Ask parents what they want most for their children and you’ll get a near universal response: happiness. Financial independence or an adventurous spirit would be great, but at the end of everything, we want our children to live happy, fulfilling lives. One thing of which I’m quite sure: being trapped in a dead-end job while trying to meet the obligations of raising a family is not a recipe for happiness.
The education we received in the 1960s, ’70s or ’80s won’t cut it today. Our economy and job markets are global and fiercely competitive. The family wage jobs of the past have disappeared or require higher levels of basic skills and critical thinking than ever before.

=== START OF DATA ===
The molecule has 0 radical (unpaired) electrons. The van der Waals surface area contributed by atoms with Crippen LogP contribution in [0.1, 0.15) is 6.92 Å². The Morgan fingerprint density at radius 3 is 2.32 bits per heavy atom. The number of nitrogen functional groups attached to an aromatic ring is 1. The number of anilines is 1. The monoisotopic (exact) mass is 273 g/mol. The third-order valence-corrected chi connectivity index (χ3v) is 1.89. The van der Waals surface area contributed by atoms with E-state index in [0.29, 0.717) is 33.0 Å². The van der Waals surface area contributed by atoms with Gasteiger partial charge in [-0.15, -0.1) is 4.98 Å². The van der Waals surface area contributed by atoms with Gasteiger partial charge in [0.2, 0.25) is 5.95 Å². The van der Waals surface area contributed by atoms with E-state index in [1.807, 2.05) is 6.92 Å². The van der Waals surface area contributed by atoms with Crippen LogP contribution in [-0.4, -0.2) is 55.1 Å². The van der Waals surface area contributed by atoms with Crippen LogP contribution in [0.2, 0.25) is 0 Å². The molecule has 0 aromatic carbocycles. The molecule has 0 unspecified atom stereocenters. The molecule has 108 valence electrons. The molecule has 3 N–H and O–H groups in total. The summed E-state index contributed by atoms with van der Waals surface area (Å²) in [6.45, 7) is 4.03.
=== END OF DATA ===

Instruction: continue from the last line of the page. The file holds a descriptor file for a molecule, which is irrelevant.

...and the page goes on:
Twelve years ago our state recognized that the bar for success after high school was rising. Many high school graduates didn’t have the reading, writing and math skills needed to enter work or postsecondary education. Receiving a diploma for those students was little more than a photo opportunity as they were destined for a life of low-skilled, low-wage jobs.
Washington responded with the 1993 Education Reform Act. The basic premise was that every student, not just those bound for college, would master fundamental skills before leaving high school.